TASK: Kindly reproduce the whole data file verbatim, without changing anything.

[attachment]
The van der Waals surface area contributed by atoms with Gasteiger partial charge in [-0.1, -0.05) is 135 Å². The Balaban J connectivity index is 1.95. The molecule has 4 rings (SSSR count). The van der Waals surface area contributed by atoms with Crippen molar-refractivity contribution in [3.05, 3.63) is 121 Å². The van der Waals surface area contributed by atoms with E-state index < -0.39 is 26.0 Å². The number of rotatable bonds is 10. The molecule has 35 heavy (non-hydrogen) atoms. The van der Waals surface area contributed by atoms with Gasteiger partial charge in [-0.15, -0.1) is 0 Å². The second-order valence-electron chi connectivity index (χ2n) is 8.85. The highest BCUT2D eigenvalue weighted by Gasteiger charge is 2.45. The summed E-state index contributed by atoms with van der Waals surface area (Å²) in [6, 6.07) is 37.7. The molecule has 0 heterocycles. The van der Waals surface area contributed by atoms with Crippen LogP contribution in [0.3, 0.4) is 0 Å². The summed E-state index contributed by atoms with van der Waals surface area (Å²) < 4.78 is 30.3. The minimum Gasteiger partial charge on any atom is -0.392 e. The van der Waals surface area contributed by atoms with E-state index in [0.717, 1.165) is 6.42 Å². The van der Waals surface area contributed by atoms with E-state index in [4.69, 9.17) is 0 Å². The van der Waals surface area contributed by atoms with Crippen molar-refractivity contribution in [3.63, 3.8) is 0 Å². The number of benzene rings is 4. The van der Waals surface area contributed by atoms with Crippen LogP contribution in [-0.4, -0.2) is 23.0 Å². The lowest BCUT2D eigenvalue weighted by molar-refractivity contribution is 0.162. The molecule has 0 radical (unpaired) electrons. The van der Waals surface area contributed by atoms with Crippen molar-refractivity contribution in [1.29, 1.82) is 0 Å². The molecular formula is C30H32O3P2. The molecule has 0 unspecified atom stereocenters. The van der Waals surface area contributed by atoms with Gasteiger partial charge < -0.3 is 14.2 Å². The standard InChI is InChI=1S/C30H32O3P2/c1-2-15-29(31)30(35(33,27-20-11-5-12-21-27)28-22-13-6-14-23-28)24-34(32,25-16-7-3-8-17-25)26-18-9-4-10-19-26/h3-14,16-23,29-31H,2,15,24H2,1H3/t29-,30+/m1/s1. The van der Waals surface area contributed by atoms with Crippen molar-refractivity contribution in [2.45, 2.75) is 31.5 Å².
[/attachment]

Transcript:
The van der Waals surface area contributed by atoms with Gasteiger partial charge in [-0.1, -0.05) is 135 Å². The Balaban J connectivity index is 1.95. The molecule has 4 rings (SSSR count). The van der Waals surface area contributed by atoms with Crippen molar-refractivity contribution in [3.05, 3.63) is 121 Å². The van der Waals surface area contributed by atoms with E-state index < -0.39 is 26.0 Å². The number of rotatable bonds is 10. The molecule has 35 heavy (non-hydrogen) atoms. The van der Waals surface area contributed by atoms with Gasteiger partial charge in [-0.15, -0.1) is 0 Å². The second-order valence-electron chi connectivity index (χ2n) is 8.85. The highest BCUT2D eigenvalue weighted by Gasteiger charge is 2.45. The summed E-state index contributed by atoms with van der Waals surface area (Å²) in [6, 6.07) is 37.7. The molecule has 0 heterocycles. The van der Waals surface area contributed by atoms with Crippen LogP contribution in [0.3, 0.4) is 0 Å². The summed E-state index contributed by atoms with van der Waals surface area (Å²) < 4.78 is 30.3. The minimum Gasteiger partial charge on any atom is -0.392 e. The van der Waals surface area contributed by atoms with E-state index in [0.717, 1.165) is 6.42 Å². The van der Waals surface area contributed by atoms with E-state index in [4.69, 9.17) is 0 Å². The van der Waals surface area contributed by atoms with Crippen molar-refractivity contribution in [3.63, 3.8) is 0 Å². The number of benzene rings is 4. The van der Waals surface area contributed by atoms with Crippen LogP contribution in [-0.4, -0.2) is 23.0 Å². The lowest BCUT2D eigenvalue weighted by molar-refractivity contribution is 0.162. The molecule has 0 radical (unpaired) electrons. The van der Waals surface area contributed by atoms with Crippen molar-refractivity contribution in [1.29, 1.82) is 0 Å². The molecular formula is C30H32O3P2. The molecule has 0 unspecified atom stereocenters. The van der Waals surface area contributed by atoms with Gasteiger partial charge < -0.3 is 14.2 Å². The standard InChI is InChI=1S/C30H32O3P2/c1-2-15-29(31)30(35(33,27-20-11-5-12-21-27)28-22-13-6-14-23-28)24-34(32,25-16-7-3-8-17-25)26-18-9-4-10-19-26/h3-14,16-23,29-31H,2,15,24H2,1H3/t29-,30+/m1/s1. The van der Waals surface area contributed by atoms with Crippen molar-refractivity contribution in [2.45, 2.75) is 31.5 Å².